Second, I needed to work on off hand. While I’ll never be done practicing, I came to some interesting revelations. The High Power range must be angled up hill because my NPA is awful high. This isn’t so much a problem but explains why my position varies from range to range. Additionally, I pulled up and left, just like I did at the matches the weekend before. After reviewing the video on my GoPro it looks like I am flinching a little in anticipation, even with my 22. So some more dry fire and rimfire practice are in order.

Unrelated to practice, I enjoyed spending some time with my 22. The range was quite, shaded and peaceful. It was a nice change, I am going to try to spend some more time shooting 22.

Clinic at York Riflemen

I took a trip out to York Riiflemen for an informal Service Rifle clinic. It was really perfect timing for me, as I’ve only shot 6 Service Rifle matches with my A2, and frankly, I haven’t spent a lot of time practicing with it.

It was a beautiful sunny and warm (50s) day with almost a foot of lingering snow on the range and lots of mud.


One of the coaches went over a some tips on off hand. Take your time, and remember to focus on trigger pull, be consistent, avoid target panic.

We had a 20 minute block of time to work on off hand, I took a few shots prone to get a 200 yard zero (+6 1/4.) I tried out a change to my off hand position, resting the mag in my palm. I got some good advice from the coaches and feel a bit better about off hand.

After off hand we did a couple of strings of rapid sitting, which was great, because I have neglected practicing this position. I have some things to work on there too. You’ll see some of them in this video.

I’m going to keep recording my shooting and watching it afterwards. It’s been enlightening to see what I’m really doing compared to what I think I’m doing.

I picked up a few things to work on.

1. Stop dancing around in off hand (still)
2. Remember to breath
3. Always stage the trigger even in off hand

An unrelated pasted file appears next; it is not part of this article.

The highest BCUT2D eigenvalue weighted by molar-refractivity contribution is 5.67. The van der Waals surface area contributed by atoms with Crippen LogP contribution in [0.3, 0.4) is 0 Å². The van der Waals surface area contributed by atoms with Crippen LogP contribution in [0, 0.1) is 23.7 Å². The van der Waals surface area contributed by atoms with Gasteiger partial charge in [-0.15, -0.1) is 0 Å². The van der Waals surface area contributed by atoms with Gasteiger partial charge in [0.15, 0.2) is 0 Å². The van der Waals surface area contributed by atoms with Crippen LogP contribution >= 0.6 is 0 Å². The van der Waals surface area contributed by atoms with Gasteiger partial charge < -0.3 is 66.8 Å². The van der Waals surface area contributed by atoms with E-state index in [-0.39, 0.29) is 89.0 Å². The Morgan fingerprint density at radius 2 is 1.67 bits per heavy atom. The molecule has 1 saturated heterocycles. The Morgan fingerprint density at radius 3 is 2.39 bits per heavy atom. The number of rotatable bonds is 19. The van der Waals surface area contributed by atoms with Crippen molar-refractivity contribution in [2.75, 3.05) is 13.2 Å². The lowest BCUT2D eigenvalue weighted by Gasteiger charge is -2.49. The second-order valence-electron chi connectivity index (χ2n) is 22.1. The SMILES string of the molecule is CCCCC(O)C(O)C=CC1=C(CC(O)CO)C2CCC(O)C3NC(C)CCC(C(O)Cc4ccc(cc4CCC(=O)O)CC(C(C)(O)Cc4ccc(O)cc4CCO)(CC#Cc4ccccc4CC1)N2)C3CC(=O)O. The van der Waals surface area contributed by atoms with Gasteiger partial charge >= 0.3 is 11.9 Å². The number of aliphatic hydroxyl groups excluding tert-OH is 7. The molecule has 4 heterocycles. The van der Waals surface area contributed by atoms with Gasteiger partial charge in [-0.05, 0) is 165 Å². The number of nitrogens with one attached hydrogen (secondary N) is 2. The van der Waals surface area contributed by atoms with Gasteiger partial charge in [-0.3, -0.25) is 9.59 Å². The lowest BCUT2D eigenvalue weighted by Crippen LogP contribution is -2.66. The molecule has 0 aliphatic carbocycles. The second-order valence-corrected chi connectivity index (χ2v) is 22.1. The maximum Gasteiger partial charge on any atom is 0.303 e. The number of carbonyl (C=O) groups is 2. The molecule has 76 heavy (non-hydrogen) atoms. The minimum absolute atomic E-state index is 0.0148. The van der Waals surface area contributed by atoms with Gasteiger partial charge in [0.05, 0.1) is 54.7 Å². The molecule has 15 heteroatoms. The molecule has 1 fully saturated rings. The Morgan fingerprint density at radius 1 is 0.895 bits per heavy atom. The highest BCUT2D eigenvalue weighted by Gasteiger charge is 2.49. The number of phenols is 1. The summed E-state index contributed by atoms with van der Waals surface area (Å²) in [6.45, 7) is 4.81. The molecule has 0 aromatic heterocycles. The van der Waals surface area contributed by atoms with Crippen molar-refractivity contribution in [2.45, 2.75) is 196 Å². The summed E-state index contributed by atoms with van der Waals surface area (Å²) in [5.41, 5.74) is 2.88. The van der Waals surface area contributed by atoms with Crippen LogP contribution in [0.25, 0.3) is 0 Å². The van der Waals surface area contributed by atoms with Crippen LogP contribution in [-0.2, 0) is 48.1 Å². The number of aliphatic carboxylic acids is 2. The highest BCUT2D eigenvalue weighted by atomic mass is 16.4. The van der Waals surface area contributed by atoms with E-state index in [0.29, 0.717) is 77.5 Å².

Additionally I’ll try and step up the dry firing off hand in my shooting jacket, I’ve been getting a little lazy keeping my elbow on my side.

It was a great clinic and should give me a good base to build on for the season. I’ll be back in April for their Garand match.

The view from the pit during rapid sitting:


World War Two Practical Match at LRGC

I went a little out of my comfort zone on this one. A friend of mine talked me in to signing up for a Garand “practical rifle” match at Langhorne Rod and Gun.

It was a sunny, unseasonably warm day in the forties, with a foot of snow still on the ground.

Several different courses of fire at different distances. All based on 8 round clips so lots of pinging.

16 rounds standing 16 round kneeling at 100 yards at steel from the top of their 100 yard berm.
16 rounds standing to kneeling at 50 yards at a reduced IDPA target
16 rounds prone at steel plates at 200 yards


I did terrible, but it wasn’t really about “winning” or at least that’s what I told myself.

A couple things I need to think about from what I learned at this match. I think my 6:00 hold held me back a bit, I should keep a dope for both 6:00 and center mass. I wasn’t prepared to use hasty sling and they have a “muzzle down” rule that threw me off a bit. I’m a little ashamed to admit, I have no idea how to rig up with the barrel down without dropping my rifle.

My excuses aside it was fun, well run match. It has gotten me thinking a bit about my shooting style a bit, and perhaps I should spend some time practicing transitioning and hasty sling.

In unrelated news a fella there had a Mini-G, and I want one!

A little video of me shooting.